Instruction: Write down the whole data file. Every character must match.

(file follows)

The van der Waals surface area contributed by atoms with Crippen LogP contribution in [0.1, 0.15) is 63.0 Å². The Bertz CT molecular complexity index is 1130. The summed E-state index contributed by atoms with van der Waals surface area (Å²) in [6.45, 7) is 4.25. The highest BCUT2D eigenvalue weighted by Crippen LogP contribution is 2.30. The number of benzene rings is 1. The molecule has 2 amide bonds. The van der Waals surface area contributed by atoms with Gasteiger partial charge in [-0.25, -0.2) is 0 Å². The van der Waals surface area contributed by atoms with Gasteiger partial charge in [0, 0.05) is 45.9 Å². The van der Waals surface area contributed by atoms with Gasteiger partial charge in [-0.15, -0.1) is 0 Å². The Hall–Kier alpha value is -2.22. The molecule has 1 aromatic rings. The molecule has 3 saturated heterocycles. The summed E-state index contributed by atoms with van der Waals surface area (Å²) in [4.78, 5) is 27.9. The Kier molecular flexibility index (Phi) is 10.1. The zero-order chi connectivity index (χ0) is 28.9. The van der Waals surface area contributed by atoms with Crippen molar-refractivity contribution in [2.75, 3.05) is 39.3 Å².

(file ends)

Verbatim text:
The van der Waals surface area contributed by atoms with Crippen LogP contribution in [0.1, 0.15) is 63.0 Å². The Bertz CT molecular complexity index is 1130. The summed E-state index contributed by atoms with van der Waals surface area (Å²) in [6.45, 7) is 4.25. The highest BCUT2D eigenvalue weighted by Crippen LogP contribution is 2.30. The number of benzene rings is 1. The molecule has 2 amide bonds. The van der Waals surface area contributed by atoms with Gasteiger partial charge in [-0.25, -0.2) is 0 Å². The van der Waals surface area contributed by atoms with Gasteiger partial charge in [0, 0.05) is 45.9 Å². The van der Waals surface area contributed by atoms with Gasteiger partial charge in [-0.15, -0.1) is 0 Å². The Hall–Kier alpha value is -2.22. The molecule has 1 aromatic rings. The molecule has 3 saturated heterocycles. The summed E-state index contributed by atoms with van der Waals surface area (Å²) in [4.78, 5) is 27.9. The Kier molecular flexibility index (Phi) is 10.1. The zero-order chi connectivity index (χ0) is 28.9. The van der Waals surface area contributed by atoms with Crippen molar-refractivity contribution in [2.75, 3.05) is 39.3 Å².